Carried Away

Carried Away

My friend Dennis Paoli says there are two kinds of horror movies, and since his screenwriting credits include Re-Animator, I treat his categories with respect.


My friend Dennis Paoli says there are two kinds of horror movies, and since his screenwriting credits include Re-Animator, I treat his categories with respect. Either you organize a movie around nine decapitations, he says, spacing them at at ten-minute intervals, or else you work up to a single big decapitation at the end.

Carrie is a notable example of the latter type: a movie with a long, long buildup, culminating in general slaughter. The big question, then, is, “What happens on the way to the bloodbath?” In the case of Carrie, the answer is, “Not much.” If you watch the picture today, twenty-three years after its release–and you should, to get the most out of Katt Shea’s The Rage: Carrie 2–you will be struck by its lack of incident. The fatal prom takes up a full twenty-five minutes of the film; another fifteen or twenty are devoted to the bloodshed in the prom’s aftermath, and to the coda and closing credits. Nearly half the movie is payoff, and that half is realized at the pace of an adagio, so that Brian De Palma may demonstrate what his studies of Hitchcock have taught him.

It is not enough for De Palma to set a bucket of pig’s blood over the spot where Carrie will stand. He also must track the course of the attached rope, starting from the lair of the pranksters and craning slowly to the rafters. Then, for good measure, he retraces the route, following it through the eyes of good-girl Amy Irving. I doubt the mechanics of a practical joke have ever been so exhaustively demonstrated–especially when the response to the joke will defy the laws of physics. And what is Sissy Spacek’s Carrie doing, while this minimal plot device is being put into place? She’s getting wet, literally and figuratively. From the opening credit sequence (a montage of autoeroticism in the shower) to the prom itself, where Carrie deliquesces in the arms of her date, De Palma keeps his protagonist moist with anticipation, though for a climax other than the one she gets.

To give a more general answer to the question posed above: On the long road toward a horror movie’s bloodbath, we learn why revenge will be taken. In Carrie, the explicit reason for the rampage is that the protagonist has been mocked and ostracized. The implicit reason: She’s been denied sexual pleasure. And then there’s a third justification, which may be imputed not to the character but to De Palma himself. As master revenge-taker, he humiliates and destroys Carrie because she’s the girl who won’t put out. Take it from someone who is close to De Palma’s age and can recall the sexual mythologies of the sixties and seventies: All women were supposedly begging for it. Unfortunately, too many of them were repressed and wouldn’t come through.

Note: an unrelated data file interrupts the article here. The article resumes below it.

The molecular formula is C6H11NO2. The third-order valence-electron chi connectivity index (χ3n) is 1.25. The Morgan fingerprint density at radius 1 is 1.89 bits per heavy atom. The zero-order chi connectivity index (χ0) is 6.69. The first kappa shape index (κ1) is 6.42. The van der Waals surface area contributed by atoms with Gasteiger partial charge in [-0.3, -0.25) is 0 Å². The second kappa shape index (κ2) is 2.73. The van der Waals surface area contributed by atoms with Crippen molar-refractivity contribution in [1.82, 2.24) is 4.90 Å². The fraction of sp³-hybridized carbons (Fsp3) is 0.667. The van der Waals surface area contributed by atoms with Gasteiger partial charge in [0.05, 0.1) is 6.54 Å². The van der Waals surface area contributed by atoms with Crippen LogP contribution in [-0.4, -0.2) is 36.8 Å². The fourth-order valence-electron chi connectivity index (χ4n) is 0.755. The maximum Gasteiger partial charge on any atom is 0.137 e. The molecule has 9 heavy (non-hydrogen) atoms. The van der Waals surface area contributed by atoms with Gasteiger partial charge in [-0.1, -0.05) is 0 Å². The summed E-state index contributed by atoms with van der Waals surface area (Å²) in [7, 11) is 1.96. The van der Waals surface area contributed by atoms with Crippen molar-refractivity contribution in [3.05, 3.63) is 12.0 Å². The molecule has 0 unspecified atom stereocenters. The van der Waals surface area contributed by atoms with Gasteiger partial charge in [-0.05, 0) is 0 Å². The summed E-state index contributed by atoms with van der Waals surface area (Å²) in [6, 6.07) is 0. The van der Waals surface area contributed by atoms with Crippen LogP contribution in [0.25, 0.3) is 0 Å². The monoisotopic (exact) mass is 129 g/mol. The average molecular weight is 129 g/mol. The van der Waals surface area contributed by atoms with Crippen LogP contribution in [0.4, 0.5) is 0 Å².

That this notion wouldn’t occur to Katt Shea, the director of The Rage: Carrie 2, might be obvious merely from her credits. We first encounter her as an actress, whose career intersects in an interesting way with De Palma’s. She appeared in the role of Woman at Babylon Club in his 1983 Scarface. Other notable roles of the era included an appearance as a mud wrestler in My Tutor and as Dee Dee (a name at last!) in Hollywood Hot Tubs. Hired to be decorative and willing to do the job, Shea could not have felt that prudishness was the main problem in her life. Nor would she have seen herself as cowering before her sexuality, as De Palma imagined Carrie to do. A woman who can command money and attention through her body is someone whose power, however hampered, is real.

From actress to director and writer: With the occasional addition of the surname Ruben to her credits, Katt Shea began to make pictures of her own, beginning with the 1987 Stripped to Kill (the title, in itself, responds to De Palma) and continuing with movies that included the 1989 Stripped to Kill II (also known as Live Girls) and the gorgeously lurid Poison Ivy (1992). These pictures were remarkable for their disquieting themes (which had a lot to do with the possibilities and limits of a woman’s sexual power), for their style (which was bold, fluent and varied) and for being released at all. Over the past dozen years, only five or six American women besides Shea have managed to turn out a comparable number of commercial features.

With that in mind–not to mention the low budgets, the genre trappings, the seven-year gap between Poison Ivy and now–I will pose my questions yet again. What happens on the way to the bloodbath? What wrong must be avenged? Or, to put it another way: Does The Rage merely re-enact Carrie, as we’d expect of a sequel? Or does Shea’s movie exact a new punishment of its own?